The inflator is preferably but not limited to installation on a vehicle forward pillar 52 as shown in the drawing (FIGS. 1 and 2), in a longitudinal manner to the pillar, using a pair of (semi pliable) nylon right angle brackets 54,54 spaced appropriately to accommodate inflator 2 at upper and lower ends as seen in the drawing (FIGS. 1 and 3). Each bracket 54 is adhesively bonded (adhesive not shown) to the pillar in combination with a plurality of flat head self tapping screws 58 through a plurality of chamfered holes 541 of each bracket, whereby tapping screws 58 are tapped into a plurality of drilled holes 60 spaced appropriately in pillar 52 as shown in the drawing (FIG. 1). Brackets 54,54 further include each a through hole 542 and each a locking pin 56 as shown in the drawing (FIG. 1) to allow attatchment of inflator 2 to (mounted) brackets 54,54 and to allow rotational alignment and lock positioning of inflator 2. The lower end of inflator 2 is placed to lower bracket 54 first simultaneously bearing down to flex lower bracket 54 sufficient to allow positioning of the upper end of inflator 2 into place with upper bracket 54 where attatchment is the same for upper and lower ends of inflator 2. The top of upper end cap 10 is shown in (FIG. 1), the bottom of lower end cap 10 is shown in (FIGS. 3, 7 and 8). Threaded hole 103 of each end cap 10 is aligned to respective hole 542 of each bracket 54 (FIGS. 1 and 3) and locking pin 56 of each bracket 54 is inserted into appropriate alignment recess 101 of respective end cap 10 (FIGS. 1 and 3). The longitudinal front face of inflator 2 is aligned approximately parallel to the vehicle wind shield (not shown). Inflator 2 is then secured to brackets 54,54 using a pair of disc shaped flat head nylon cap screws 62,62 (upper and lower) where a threaded shaft 621, of each cap screw 62 is threadedly mated and tightened to respective threaded hole 103 of each each cap 10 (FIGS. 1 and 3). External plug 46 is thereby locked between inflator 2 and lower bracket 54 as shown in drawing (FIGS. 9 and 10). Harness connector 461 with lead wire 481 and ground wire 501 as shown in (FIG. 3) is routed to forward engine compartment or other appropriate area of the vehicle (not shown) in a concealing and protective manor where harness connector 461 is connected to an electrical initiator source (not shown) to initiate activation of the inflator in response to an impact (25 to 35 MPt) of a vehicular collision thereupon producing inflation and development of the air bag inflation system.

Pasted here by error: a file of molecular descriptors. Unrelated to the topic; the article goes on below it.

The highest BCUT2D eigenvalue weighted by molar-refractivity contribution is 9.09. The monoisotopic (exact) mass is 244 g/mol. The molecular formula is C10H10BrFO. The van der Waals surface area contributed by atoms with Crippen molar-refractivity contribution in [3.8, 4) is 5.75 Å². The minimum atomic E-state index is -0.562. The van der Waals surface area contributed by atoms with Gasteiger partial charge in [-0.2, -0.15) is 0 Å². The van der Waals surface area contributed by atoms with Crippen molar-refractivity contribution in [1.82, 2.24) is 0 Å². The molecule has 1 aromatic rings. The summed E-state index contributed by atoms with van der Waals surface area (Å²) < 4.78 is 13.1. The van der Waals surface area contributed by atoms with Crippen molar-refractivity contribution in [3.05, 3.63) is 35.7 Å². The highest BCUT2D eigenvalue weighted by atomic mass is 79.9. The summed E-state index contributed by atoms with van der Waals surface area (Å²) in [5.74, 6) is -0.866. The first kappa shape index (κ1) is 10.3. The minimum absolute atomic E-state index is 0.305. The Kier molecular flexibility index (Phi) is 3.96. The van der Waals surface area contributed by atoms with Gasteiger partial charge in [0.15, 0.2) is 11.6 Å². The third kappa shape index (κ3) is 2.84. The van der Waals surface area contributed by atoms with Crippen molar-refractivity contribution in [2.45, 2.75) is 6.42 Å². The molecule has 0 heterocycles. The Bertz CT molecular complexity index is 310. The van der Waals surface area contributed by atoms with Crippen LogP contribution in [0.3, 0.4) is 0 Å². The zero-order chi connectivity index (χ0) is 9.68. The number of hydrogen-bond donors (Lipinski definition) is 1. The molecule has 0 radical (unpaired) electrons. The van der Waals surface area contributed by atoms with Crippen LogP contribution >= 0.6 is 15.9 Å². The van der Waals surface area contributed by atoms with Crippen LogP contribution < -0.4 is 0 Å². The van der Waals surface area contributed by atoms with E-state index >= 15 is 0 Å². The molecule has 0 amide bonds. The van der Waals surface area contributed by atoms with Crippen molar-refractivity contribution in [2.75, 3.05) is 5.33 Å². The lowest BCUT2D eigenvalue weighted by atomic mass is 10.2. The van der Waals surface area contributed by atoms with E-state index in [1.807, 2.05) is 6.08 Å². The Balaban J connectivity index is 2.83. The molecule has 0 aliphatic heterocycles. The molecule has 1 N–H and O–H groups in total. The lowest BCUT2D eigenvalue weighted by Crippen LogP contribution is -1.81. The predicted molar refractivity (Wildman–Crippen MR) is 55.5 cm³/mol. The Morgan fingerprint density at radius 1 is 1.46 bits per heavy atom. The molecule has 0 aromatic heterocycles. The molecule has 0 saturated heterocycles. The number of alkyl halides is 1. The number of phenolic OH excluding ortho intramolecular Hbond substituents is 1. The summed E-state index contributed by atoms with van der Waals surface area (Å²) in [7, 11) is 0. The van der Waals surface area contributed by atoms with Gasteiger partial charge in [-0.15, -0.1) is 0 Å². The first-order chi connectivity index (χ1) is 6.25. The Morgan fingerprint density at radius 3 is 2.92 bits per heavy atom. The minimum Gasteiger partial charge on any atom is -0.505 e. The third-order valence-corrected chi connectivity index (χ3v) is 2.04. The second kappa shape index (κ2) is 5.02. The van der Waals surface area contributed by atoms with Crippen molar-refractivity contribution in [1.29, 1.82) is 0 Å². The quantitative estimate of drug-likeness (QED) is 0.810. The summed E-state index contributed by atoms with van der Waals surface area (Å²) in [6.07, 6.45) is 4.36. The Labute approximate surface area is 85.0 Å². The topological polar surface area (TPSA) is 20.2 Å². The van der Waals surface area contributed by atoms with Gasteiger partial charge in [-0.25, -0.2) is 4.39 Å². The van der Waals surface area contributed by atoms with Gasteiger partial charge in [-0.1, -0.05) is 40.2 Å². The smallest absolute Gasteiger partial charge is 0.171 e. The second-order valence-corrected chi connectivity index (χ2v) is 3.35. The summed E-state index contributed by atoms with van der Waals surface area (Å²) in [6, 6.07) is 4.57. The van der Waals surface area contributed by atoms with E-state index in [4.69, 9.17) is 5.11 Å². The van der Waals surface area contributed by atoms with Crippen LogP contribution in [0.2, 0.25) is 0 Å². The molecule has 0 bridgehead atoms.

Air bag 36 accommodated within the inflation system whether for driver and/or passenger installation includes sufficient surface area to inflate and envelop over a vehicle steering wheel upon activation of the inflation system as shown in (FIG. 2), thus in the case of driver air bag deployment the air bag develops between interior vehicle surfaces (including the steering wheel) and the occupant. Air bag 36 further includes a plurality of pliable restrictive flow pressure relief vents 361 as seen in the drawing (FIG. 2) to automatically relieve internal pressure of the inflated air bag once full inflation has occurred.
A first accessory option as related to the present invention of (FIGS. 1-18) will now be described in connection with (FIGS. 19, 19 left, and 19 right). An elongated thin wall vinyl plastic cover casing 64 having an elongated front portion open (cut-away) as shown in the drawing (FIG. 19 right). Casing 64 is configured to fit over and cover the ends and sides of inflator 2 after the inflator has been installed to provide a more custom look to the inflation system as shown in the drawing (FIG. 19 left). The rear side of casing 64 contains an elongated opening 68 as shown in the drawing (FIGS. 19 and 19 right) dimensioned to fit snugly over the installed inflator thereby the inflator holds casing 64 in place. The cover casing is further secured by an adhesive backed glue strip 66 which surrounds opening 68 at the rear side of casing 64 as shown in the drawing (FIGS. 19 and 19 right). Glue strip 66 is adhesively bonded (adhesive not shown) to the vehicle at the pillar on which the inflator has been installed. The operational front of inflator 2 remains exposed to permit normal operative function of the inflator upon activation. A wiring tunnel 661 as shown in the drawing (FIGS. 19 and 19 Right) is located at and defines the lower end of casing 64. Wiring tunnel 661 allows the external wiring of the inflation system to pass around and behind the closed lower end of casing 64 with the back side of the cover casing remaining flush to the vehicle pillar.